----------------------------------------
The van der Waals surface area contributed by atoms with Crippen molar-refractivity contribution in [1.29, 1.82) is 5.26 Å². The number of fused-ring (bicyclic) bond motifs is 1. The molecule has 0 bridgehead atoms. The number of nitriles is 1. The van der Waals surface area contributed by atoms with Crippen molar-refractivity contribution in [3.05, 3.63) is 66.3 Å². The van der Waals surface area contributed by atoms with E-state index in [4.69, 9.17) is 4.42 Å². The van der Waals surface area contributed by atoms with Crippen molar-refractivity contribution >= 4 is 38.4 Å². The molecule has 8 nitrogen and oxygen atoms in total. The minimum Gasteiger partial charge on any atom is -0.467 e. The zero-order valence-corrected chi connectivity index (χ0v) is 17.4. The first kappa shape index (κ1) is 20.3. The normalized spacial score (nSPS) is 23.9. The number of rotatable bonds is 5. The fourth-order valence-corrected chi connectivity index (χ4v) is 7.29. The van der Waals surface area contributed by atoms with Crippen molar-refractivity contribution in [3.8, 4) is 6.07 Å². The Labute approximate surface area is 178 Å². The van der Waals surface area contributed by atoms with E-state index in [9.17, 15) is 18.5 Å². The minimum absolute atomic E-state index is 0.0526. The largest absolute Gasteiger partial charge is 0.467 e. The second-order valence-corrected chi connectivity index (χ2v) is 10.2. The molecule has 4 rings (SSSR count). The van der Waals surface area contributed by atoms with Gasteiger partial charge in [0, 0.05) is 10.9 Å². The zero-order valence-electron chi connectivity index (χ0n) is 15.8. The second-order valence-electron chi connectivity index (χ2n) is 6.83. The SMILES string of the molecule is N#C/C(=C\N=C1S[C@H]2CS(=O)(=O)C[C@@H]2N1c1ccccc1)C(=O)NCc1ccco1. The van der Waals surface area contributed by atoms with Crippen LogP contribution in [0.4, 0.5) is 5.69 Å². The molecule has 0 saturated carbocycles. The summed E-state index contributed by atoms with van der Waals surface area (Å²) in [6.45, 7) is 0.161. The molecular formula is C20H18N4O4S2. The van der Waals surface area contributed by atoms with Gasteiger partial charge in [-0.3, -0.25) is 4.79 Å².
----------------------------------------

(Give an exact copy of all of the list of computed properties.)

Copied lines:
The van der Waals surface area contributed by atoms with Crippen molar-refractivity contribution in [1.29, 1.82) is 5.26 Å². The number of fused-ring (bicyclic) bond motifs is 1. The molecule has 0 bridgehead atoms. The number of nitriles is 1. The van der Waals surface area contributed by atoms with Crippen molar-refractivity contribution in [3.05, 3.63) is 66.3 Å². The van der Waals surface area contributed by atoms with E-state index in [4.69, 9.17) is 4.42 Å². The van der Waals surface area contributed by atoms with Crippen molar-refractivity contribution >= 4 is 38.4 Å². The molecule has 8 nitrogen and oxygen atoms in total. The minimum Gasteiger partial charge on any atom is -0.467 e. The zero-order valence-corrected chi connectivity index (χ0v) is 17.4. The first kappa shape index (κ1) is 20.3. The normalized spacial score (nSPS) is 23.9. The number of rotatable bonds is 5. The fourth-order valence-corrected chi connectivity index (χ4v) is 7.29. The van der Waals surface area contributed by atoms with Crippen molar-refractivity contribution in [3.8, 4) is 6.07 Å². The Labute approximate surface area is 178 Å². The van der Waals surface area contributed by atoms with E-state index in [9.17, 15) is 18.5 Å². The minimum absolute atomic E-state index is 0.0526. The largest absolute Gasteiger partial charge is 0.467 e. The second-order valence-corrected chi connectivity index (χ2v) is 10.2. The molecule has 4 rings (SSSR count). The van der Waals surface area contributed by atoms with Gasteiger partial charge in [0, 0.05) is 10.9 Å². The zero-order valence-electron chi connectivity index (χ0n) is 15.8. The second-order valence-electron chi connectivity index (χ2n) is 6.83. The SMILES string of the molecule is N#C/C(=C\N=C1S[C@H]2CS(=O)(=O)C[C@@H]2N1c1ccccc1)C(=O)NCc1ccco1. The van der Waals surface area contributed by atoms with Crippen LogP contribution in [0.4, 0.5) is 5.69 Å². The molecule has 0 saturated carbocycles. The summed E-state index contributed by atoms with van der Waals surface area (Å²) in [6.45, 7) is 0.161. The molecular formula is C20H18N4O4S2. The van der Waals surface area contributed by atoms with Gasteiger partial charge in [-0.3, -0.25) is 4.79 Å².